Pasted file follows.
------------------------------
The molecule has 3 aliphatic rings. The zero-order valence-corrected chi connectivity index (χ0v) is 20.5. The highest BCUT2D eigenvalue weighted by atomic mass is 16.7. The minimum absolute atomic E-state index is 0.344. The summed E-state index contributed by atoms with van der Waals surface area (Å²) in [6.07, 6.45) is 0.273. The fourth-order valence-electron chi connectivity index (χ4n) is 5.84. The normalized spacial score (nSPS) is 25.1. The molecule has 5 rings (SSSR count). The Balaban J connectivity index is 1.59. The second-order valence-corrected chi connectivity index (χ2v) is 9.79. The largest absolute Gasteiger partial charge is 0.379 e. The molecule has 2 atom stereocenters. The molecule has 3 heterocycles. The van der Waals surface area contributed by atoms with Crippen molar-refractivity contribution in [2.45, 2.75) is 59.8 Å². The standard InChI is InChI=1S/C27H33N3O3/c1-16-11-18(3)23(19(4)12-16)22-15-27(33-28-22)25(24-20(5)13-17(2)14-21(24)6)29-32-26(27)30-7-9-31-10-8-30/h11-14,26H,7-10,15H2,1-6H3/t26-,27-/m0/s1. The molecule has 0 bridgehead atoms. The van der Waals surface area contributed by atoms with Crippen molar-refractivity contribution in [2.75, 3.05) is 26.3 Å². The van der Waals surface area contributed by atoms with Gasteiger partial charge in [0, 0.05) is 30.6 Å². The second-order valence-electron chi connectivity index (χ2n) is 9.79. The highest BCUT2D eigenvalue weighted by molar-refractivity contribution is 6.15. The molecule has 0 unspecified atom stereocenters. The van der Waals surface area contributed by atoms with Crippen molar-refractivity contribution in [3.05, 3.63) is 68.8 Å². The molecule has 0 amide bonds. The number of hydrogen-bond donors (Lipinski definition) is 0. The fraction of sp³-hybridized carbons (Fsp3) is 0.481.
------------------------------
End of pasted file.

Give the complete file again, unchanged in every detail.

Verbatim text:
The molecule has 3 aliphatic rings. The zero-order valence-corrected chi connectivity index (χ0v) is 20.5. The highest BCUT2D eigenvalue weighted by atomic mass is 16.7. The minimum absolute atomic E-state index is 0.344. The summed E-state index contributed by atoms with van der Waals surface area (Å²) in [6.07, 6.45) is 0.273. The fourth-order valence-electron chi connectivity index (χ4n) is 5.84. The normalized spacial score (nSPS) is 25.1. The molecule has 5 rings (SSSR count). The Balaban J connectivity index is 1.59. The second-order valence-corrected chi connectivity index (χ2v) is 9.79. The largest absolute Gasteiger partial charge is 0.379 e. The molecule has 2 atom stereocenters. The molecule has 3 heterocycles. The van der Waals surface area contributed by atoms with Crippen molar-refractivity contribution in [2.45, 2.75) is 59.8 Å². The standard InChI is InChI=1S/C27H33N3O3/c1-16-11-18(3)23(19(4)12-16)22-15-27(33-28-22)25(24-20(5)13-17(2)14-21(24)6)29-32-26(27)30-7-9-31-10-8-30/h11-14,26H,7-10,15H2,1-6H3/t26-,27-/m0/s1. The molecule has 0 bridgehead atoms. The van der Waals surface area contributed by atoms with Crippen molar-refractivity contribution in [2.75, 3.05) is 26.3 Å². The van der Waals surface area contributed by atoms with Gasteiger partial charge in [0, 0.05) is 30.6 Å². The second-order valence-electron chi connectivity index (χ2n) is 9.79. The highest BCUT2D eigenvalue weighted by molar-refractivity contribution is 6.15. The molecule has 0 unspecified atom stereocenters. The van der Waals surface area contributed by atoms with Crippen molar-refractivity contribution in [3.05, 3.63) is 68.8 Å². The molecule has 0 amide bonds. The number of hydrogen-bond donors (Lipinski definition) is 0. The fraction of sp³-hybridized carbons (Fsp3) is 0.481.